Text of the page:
When it’s time to take out a loan, Private Clients can expect up to 1.25% off the standard variable rate for a home equity line of credit and a 0.25% rate discount off standard auto loan rates with an additional 0.25% off of that when refinancing.
Privileges for the Whole Family
While Chase Private Clients can extend their benefits to other members of their immediate family with whom they share accounts, the family privileges of this membership don’t stop there.
Parents might like the fact that they can set withdrawal and spending limits on authorized debit cards for use by their kids through the Private Client Program, but young adults can learn more about responsible banking themselves through Chase’s Student Banking Program. However, these features are not exclusive to the CPCP.
There are a few final hidden perks to the Chase Private Client Program that shouldn’t be overlooked for those that enjoy skipping lines and being treated like a VIP. Chase Private Clients have access to annual member-exclusive events, early ticket purchase on select entertainment, and can even utilize their membership to gain special entry into certain institutions through the Chase Private Client Arts & Culture Program (though use of this perk is limited).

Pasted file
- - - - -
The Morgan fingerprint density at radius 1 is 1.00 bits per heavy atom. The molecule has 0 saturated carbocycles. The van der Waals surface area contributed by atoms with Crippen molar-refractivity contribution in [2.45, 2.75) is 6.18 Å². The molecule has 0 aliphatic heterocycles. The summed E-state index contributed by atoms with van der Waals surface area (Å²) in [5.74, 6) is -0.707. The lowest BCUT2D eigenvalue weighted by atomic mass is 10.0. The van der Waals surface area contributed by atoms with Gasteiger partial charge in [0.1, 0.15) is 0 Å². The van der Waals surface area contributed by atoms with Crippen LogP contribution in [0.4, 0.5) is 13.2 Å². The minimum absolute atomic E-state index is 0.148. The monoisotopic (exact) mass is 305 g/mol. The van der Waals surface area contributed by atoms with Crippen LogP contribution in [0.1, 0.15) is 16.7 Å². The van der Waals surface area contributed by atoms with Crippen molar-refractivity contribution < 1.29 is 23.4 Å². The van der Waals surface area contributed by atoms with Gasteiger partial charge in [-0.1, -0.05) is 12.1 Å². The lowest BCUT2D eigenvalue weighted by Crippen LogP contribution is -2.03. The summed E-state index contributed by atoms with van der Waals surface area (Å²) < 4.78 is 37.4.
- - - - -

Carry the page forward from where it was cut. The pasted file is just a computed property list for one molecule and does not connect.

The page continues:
Does It Pay to Be a Chase Private Client?
The CPCP likely isn’t for anyone still improving their credit, new to investing, paying off large loans (other than perhaps home loans and mortgages), or just beginning to plan for retirement.
The Chase Private Client Program is best-suited for larger asset-holding Chase customers that favor convenience and may want a little help with big financial decisions but have already made some progress towards long-term financial goals. It’s also worth noting that not all Chase banks participate in this program, so this is very much a case by case offer.
As with anything, there are pros and cons. There are discounted loan rates, waived service fees, and member-exclusive events, but there’s also that massive $250,000 minimum account balance requirement.
Do you have experience being a Chase Private Client? Please share in the comments.